Declarations like this make it clear the I-don't-give-a-shit attitude so convincingly embodied by Whibley as a skinny, spiky-haired teenager remains just as true to his adult self. It's really not an act. And that authenticity is in large measure what has kept Sum 41's fans so loyal over the years. On the band's official website, commenter Ashley2010 gushes with the kind of unhinged admiration typically reserved for Canadians named Justin: "i love u guys more than myself and also more than anything else that i care about =)," she managed to type. Whibley's instincts, once again, prove correct. If he grows up too much, everything will collapse.

Screaming Bloody Media

A week before the March 29th release date of Screaming Bloody Murder, the band's fifth studio album, Deryck Whibley rang in 31 years on the planet. The shift into biological adulthood is perhaps most notably present in his songwriting; several tracks reflect the desolate landscape of emotional growth he underwent during the dissolution of his marriage. A sample lyric from the album's eponymous first single reads: Bloody murder we will scream/God will send you all to tear me open! It's heavy stuff. Just don't ask him to reflect on where it came from: For someone who's able to channel sentiment into art, the singer gives little thought to the way his mind works. "I guess the most realistic way [to describe] the way I write is it's all about my life. I don't think about anything. I don't think about what I'm going to write about or what I have to do, or what should I do? It's just whatever comes out comes out. And this album was written over a period of three years; you have a lot of stuff happen in your life in that amount of time. You change a lot and I was just collecting songs, never even thinking I was making an album. I was just writing when I felt like writing."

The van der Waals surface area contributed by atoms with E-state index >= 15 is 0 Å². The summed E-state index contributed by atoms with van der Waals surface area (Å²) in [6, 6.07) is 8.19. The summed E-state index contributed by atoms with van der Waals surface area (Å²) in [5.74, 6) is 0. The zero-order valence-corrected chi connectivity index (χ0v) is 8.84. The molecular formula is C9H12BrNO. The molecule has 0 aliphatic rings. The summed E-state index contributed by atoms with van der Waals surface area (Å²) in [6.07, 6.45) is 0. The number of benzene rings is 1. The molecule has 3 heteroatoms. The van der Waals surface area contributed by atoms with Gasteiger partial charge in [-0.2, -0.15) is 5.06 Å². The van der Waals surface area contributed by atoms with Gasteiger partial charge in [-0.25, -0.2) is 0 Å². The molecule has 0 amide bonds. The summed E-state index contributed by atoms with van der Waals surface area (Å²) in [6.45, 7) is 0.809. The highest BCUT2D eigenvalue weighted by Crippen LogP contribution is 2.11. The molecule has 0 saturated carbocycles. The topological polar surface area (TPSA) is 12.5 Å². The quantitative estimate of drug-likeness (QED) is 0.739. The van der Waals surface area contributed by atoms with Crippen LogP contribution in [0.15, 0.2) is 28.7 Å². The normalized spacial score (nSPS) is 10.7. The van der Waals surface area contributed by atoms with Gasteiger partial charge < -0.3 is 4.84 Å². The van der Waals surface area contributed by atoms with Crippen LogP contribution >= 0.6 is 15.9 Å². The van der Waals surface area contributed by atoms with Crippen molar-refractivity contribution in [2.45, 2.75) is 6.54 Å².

Whatever he's doing, his bandmates dig it. McCaslin says the album came together more organically than anything they've worked on before. "It's an album album," he says. "We actually made an effort to put it together in a way we can listen to it from the first to the last song. And that's about it. I would say it's our hardest rocking album yet." Despite his connection to the material, Whibley, as usual, remains a little more ambivalent. "I approach every record and every tour like we're a new band. It's just the reality. People may not care. You never know. You can't make people care. So when they do care it's a nice surprise. But to expect it, I think that would be wrong." It could all be a posture to shield his ego from any sort of critical reception to the album's intensely personal themes. Or then again, it could all be a visceral part of the whole I-don't-give-a-shit thing. Hard to say. Then, this sort of thing comes out of his mouth: "I hope for the best, but so far it's been good and I think we've made a good record. But at the end of the day we're just a rock band and it's just a record." And that, folks, is a sign of true maturity.